Whether your “Honey” is your son, daughter, spouse, parent, or sibling, they all need an estate plan if they are at least 18 years of age. You’re still going to have to bake a cake and light the candles, but either paying for or suggesting that your loved one get an estate plan is a good idea.
Your Loved One Benefits
If your loved one has an estate plan, he or she will be in control ofhis or her person, health, finances, and family. Otherwise, the court or state law takes control.
You Benefit Too
When your loved ones have estate plans in place, you will rest easier and have greater peace of mind. In addition, if there is ever incapacity or death, your burden will be greatly reduced by having the right documents and legal authorization in place.
Documents Your Loved Ones Need
The specific documents and their individual content will depend upon your loved ones’ goals, concerns, and financial situation. However, these are the basic estate planning documents commonly used: will, revocable living trust, living will, HIPAA release, health care power of attorney, organ donation authorization, and financial power of attorney.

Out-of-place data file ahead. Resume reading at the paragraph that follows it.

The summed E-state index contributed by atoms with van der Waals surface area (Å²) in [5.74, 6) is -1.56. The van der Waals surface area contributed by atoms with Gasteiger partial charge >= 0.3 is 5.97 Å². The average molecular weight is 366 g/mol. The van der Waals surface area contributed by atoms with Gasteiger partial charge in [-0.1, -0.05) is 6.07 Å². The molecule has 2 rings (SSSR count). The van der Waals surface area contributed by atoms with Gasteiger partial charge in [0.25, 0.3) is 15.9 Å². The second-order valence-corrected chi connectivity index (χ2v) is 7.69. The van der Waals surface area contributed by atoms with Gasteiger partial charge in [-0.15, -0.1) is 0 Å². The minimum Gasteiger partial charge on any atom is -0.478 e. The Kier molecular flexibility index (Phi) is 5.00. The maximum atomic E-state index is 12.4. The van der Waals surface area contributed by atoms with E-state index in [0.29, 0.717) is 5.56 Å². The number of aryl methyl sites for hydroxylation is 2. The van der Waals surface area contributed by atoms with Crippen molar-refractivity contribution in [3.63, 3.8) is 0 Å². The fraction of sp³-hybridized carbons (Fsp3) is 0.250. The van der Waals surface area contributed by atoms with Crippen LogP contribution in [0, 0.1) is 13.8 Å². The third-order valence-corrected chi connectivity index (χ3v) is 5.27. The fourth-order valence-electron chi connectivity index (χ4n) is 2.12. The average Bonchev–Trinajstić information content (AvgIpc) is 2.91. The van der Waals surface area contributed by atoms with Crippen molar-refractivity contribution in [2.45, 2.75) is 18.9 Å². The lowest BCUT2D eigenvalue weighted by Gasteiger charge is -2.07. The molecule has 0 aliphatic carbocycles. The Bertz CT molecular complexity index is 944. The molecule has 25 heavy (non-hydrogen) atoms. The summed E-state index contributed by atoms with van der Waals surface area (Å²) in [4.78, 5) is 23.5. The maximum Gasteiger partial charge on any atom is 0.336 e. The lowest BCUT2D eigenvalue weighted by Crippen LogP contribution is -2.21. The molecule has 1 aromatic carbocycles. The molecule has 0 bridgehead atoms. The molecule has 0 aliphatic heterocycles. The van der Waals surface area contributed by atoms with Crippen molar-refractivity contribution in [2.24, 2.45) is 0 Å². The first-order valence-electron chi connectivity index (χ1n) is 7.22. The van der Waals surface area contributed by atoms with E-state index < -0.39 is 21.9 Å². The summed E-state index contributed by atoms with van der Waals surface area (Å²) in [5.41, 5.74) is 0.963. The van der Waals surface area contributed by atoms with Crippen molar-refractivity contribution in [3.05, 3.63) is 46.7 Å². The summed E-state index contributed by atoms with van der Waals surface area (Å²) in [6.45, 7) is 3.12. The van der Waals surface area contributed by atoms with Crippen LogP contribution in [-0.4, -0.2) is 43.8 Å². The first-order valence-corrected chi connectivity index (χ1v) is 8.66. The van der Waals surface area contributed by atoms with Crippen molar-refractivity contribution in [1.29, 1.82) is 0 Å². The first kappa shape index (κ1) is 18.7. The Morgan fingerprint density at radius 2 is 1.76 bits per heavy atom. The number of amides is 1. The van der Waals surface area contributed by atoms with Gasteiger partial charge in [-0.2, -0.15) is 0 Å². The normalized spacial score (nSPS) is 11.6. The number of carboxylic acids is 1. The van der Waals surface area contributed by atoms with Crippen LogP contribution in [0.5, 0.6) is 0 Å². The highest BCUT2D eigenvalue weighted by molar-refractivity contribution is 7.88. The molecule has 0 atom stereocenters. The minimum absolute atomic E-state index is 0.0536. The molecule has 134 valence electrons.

If your loved ones have minor children, they would also need a first responder authorization and a stand-by guardianship authorization. Most people don’t think of these situations, but if you are seriously injured or killed in a car accident or medical crisis and can’t care for your children, the police may come to your home to notify your family. If no one is authorized to care for your children, they will take them into protective custody (i.e. foster care).
The first responder authorization appoints trusted neighbors and friends to stay with your children until named guardians arrive. The guardians are named in the stand-by guardianship authorization (because your will isn’t effective until you’re dead).
If your loved ones don’t have an estate plan, or it’s not up-to-date, an estate planning consultation would make a fine birthday present.